House File 2467 – School Meal Debt – This bill creates rules and procedures around student meal debt in schools. This issue is a rising problem that often results in the school child being singled out for the parent’s failings to pay for school meals. The provisions in this bill prevent the school from singling the child out for non-payment, while also increasing the school’s ability to deal with the parents for non-payment. This bill passed the House 96-0 and now goes to the Senate.
House File 2369 – Bond Referendum Elections – This bill requires that any bond referendums by a county, township, school, city, community college, or local board or commission take place on the first Tuesday following the first Monday in November. In other words, on the same date of a general election, if it’s an election year. This will help increase turnout for these bond referendums. Exceptions are made for bonds needed as a result of a disaster. This bill passed the House, 52-43, and now goes to the Senate.
Budget: This week the House Appropriations Committee heard a presentation from the Pew Charitable Trusts on ways that states like Iowa can manage uncertainty in revenue forecasting. The presenters discussed several ideas that other states have implemented to improve revenue forecasting. The suggestions centered on two main ideas. The first involves maintaining a revenue “cushion” by spending below the forecast. The second is by reducing the forecasts based on various averaging techniques to minimize variations. It is likely that legislation will follow these suggestions.
The Revenue Estimating Conference met on Friday, March 9th to set their estimate for Fiscal Year 2019. Once this estimate is determined, the House Republicans will begin developing our budget targets and the individual budget bills that are passed at the end of session.
As always, please feel free to contact me at or 641-750-3594.

Consumer Counselor – March 7, 2018

Pros and cons of connected cars
While smart cars that can communicate and dial into command centers, provide directions or even blast off back to 1985 were mere concepts 30 to 40 years ago, today automakers have made tech-savvy cars a reality. Cars have become computers on wheels, and there’s seemingly no end to the features that many vehicles are sporting. However, are these connections truly a boon to drivers or a safety bust?
Pros- Proponents of connected cars say safety features embedded in the vehicles, such as GM’s On-Star platform and similar services for other brands, make a strong case for connected cars. These systems can immediately alert for emergency assistance if there is an accident or if a passenger is unresponsive. The future of other safety features includes vehicles that can sense obstacles in the environment and make modifications to GPS routes based on accidents or road blocks, passing that information on to other cars to create safer conditions.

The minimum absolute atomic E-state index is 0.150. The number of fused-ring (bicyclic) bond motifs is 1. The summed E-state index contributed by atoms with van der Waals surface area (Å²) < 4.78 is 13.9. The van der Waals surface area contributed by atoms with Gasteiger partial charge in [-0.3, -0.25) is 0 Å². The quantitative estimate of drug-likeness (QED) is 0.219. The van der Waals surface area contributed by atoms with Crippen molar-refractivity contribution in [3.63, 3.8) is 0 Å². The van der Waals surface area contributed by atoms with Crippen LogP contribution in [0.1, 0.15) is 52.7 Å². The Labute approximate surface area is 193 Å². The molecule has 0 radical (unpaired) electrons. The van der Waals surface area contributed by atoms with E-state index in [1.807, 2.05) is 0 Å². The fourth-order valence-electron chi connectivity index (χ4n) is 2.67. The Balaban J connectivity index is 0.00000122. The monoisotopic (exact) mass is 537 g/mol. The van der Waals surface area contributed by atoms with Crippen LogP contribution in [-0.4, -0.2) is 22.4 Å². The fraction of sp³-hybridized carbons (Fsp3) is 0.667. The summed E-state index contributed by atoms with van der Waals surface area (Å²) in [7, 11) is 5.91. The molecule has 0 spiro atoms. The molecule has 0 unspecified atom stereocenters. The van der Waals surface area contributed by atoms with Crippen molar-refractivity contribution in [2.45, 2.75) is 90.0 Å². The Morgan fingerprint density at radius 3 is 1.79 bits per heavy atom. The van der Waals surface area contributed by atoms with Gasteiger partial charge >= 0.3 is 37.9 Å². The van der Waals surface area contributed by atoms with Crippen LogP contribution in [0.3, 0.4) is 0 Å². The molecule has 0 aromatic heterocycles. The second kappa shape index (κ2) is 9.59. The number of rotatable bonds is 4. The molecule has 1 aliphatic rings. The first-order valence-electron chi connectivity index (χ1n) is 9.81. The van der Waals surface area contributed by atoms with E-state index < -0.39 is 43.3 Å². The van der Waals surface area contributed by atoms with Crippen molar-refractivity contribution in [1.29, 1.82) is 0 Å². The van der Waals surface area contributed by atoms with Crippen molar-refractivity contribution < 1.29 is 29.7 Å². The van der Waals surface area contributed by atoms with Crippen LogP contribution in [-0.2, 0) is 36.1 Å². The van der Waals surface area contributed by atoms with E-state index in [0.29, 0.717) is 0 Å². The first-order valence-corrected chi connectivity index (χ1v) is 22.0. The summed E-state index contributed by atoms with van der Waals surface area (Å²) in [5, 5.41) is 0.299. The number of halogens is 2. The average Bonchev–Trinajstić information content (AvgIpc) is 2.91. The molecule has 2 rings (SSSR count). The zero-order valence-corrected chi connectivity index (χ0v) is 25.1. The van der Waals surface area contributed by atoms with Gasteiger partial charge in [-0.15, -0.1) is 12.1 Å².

Service centers can use connected cars to digitally diagnose problems and possibly reduce more invasive mechanical measures. Insurance companies can use data pulled from driving habits to determine rates based on safe driving behaviors. Manufacturers can track data such as how optimally a person has driven to develop more efficient vehicles.
Another benefit of smart cars is infotainment, which truly takes internet use mobile in every sense of the word. Apps learn drivers’ preferences and can fine tune music, news and other entertainment options to make trips even more enjoyable.
Cons- One of the biggests arguments against connected cars is the increased level of distraction. The National Highway Traffic Safety Administration says that, in 2015 alone, 3,477 people were killed and 391,000 were injured in motor vehicle crashes involving distracted drivers. During daylight hours, approximately 660,000 drivers are using cell phones while driving. A smart car is essentially a smartphone on wheels, which may prompt greater levels of distraction.
Another area of concern is security. As cars become more connected to the internet, they can become greater targets for hackers. Researchers have already shown how hackers can take control of the vehicle, forcing them to brake or steer elsewhere. There’s also the opportunity for people to be digitally spied on or for criminals to gain other personal information through driving habits.
It seems as though connected cars are here to stay, and drivers must weigh the pros and cons of having this technology at their fingertips when behind the wheel.

ViewPoint: Iowa State Association of Counties urges Legislature to reject elimination of the backfill

By Lucas Beenken, Iowa State Association of Counties (ISAC) Public Policy Specialist and Rachel Bennett, Member Relations Manager